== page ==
Even though life on the farm is so different, it wasn’t a big change for me at all. I grew up between farms and beaches so it comes naturally. Nature and animals have been my big passion since I was a kid.

You’ve travelled widely across Costa Rica – which area remains the most undiscovered?

The south/Pacific side of the country is definitely the most undiscovered. Costa Rica is a very small country but there are many different places to see and explore. Our microclimates make the country very special for its biodiversity, allowing an immense range of species able to live here. There are many different places only a few kms apart but completely different from each other. Osa Peninsula has an extensive amount of protected areas and I think this is the wildest and most undiscovered region. It’s PURE MAGIC!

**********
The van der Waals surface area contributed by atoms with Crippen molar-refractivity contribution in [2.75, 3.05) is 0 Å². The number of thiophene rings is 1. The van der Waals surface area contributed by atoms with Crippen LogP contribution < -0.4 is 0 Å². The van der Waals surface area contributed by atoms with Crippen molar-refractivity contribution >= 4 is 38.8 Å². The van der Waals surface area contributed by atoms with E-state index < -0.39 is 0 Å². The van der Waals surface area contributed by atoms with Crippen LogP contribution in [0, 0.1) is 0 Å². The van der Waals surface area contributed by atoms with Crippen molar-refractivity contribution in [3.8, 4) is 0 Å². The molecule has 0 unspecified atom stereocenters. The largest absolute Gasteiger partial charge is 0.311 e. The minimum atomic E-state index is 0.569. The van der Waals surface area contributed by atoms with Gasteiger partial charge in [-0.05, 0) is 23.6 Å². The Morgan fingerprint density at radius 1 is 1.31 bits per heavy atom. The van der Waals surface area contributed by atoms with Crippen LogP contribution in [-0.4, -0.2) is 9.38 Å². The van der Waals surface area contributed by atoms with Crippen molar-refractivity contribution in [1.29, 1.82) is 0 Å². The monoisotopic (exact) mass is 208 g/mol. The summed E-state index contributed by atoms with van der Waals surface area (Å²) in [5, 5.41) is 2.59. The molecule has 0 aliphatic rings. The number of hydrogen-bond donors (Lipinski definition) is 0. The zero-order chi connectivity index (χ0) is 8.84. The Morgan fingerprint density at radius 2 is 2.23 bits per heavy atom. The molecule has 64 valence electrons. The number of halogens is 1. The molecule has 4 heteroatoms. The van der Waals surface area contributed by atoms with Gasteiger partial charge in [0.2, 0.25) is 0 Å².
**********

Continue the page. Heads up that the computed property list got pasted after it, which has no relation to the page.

Plan South America | Field Notes | Floriana Acosta
Plan South America | Field Notes | Floriana Acosta

You have a fantastic array of stories and knowledge of your country! What would you say is an unmissable experience in Costa Rica?

It all depends on what you want of course, but road-tripping from Santa Teresa to Guanacaste is one of my faves. There are hundreds of beautiful beaches to explore on the way. On some you can see thousands of turtles laying their eggs, others you can sit out and enjoy your ceviche and imperial beer just sitting on a virgin beach, or enjoying music at a cool beach club. Santa Teresa has a very cool crowd. Yoga, surfing, the varied food and wild beaches are just breathtaking. There’s no denying it has grown during the last few years, but it still keeps its rustic wild side!